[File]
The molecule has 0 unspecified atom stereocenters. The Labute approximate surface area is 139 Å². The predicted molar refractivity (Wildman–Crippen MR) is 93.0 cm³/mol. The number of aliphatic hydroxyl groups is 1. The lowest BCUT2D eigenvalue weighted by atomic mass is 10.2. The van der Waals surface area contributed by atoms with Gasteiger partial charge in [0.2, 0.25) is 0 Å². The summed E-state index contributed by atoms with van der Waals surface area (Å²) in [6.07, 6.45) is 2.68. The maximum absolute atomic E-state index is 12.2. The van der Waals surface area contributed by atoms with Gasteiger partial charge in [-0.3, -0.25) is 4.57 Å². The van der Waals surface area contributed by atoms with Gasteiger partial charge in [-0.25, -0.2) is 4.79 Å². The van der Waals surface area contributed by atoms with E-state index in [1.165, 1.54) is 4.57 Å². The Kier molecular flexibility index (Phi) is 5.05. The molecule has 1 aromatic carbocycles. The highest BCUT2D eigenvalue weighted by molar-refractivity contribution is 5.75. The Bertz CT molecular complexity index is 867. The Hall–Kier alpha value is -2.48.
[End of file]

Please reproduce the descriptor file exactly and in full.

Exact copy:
The molecule has 0 unspecified atom stereocenters. The Labute approximate surface area is 139 Å². The predicted molar refractivity (Wildman–Crippen MR) is 93.0 cm³/mol. The number of aliphatic hydroxyl groups is 1. The lowest BCUT2D eigenvalue weighted by atomic mass is 10.2. The van der Waals surface area contributed by atoms with Gasteiger partial charge in [0.2, 0.25) is 0 Å². The summed E-state index contributed by atoms with van der Waals surface area (Å²) in [6.07, 6.45) is 2.68. The maximum absolute atomic E-state index is 12.2. The van der Waals surface area contributed by atoms with Gasteiger partial charge in [-0.3, -0.25) is 4.57 Å². The van der Waals surface area contributed by atoms with Gasteiger partial charge in [-0.25, -0.2) is 4.79 Å². The van der Waals surface area contributed by atoms with E-state index in [1.165, 1.54) is 4.57 Å². The Kier molecular flexibility index (Phi) is 5.05. The molecule has 1 aromatic carbocycles. The highest BCUT2D eigenvalue weighted by molar-refractivity contribution is 5.75. The Bertz CT molecular complexity index is 867. The Hall–Kier alpha value is -2.48.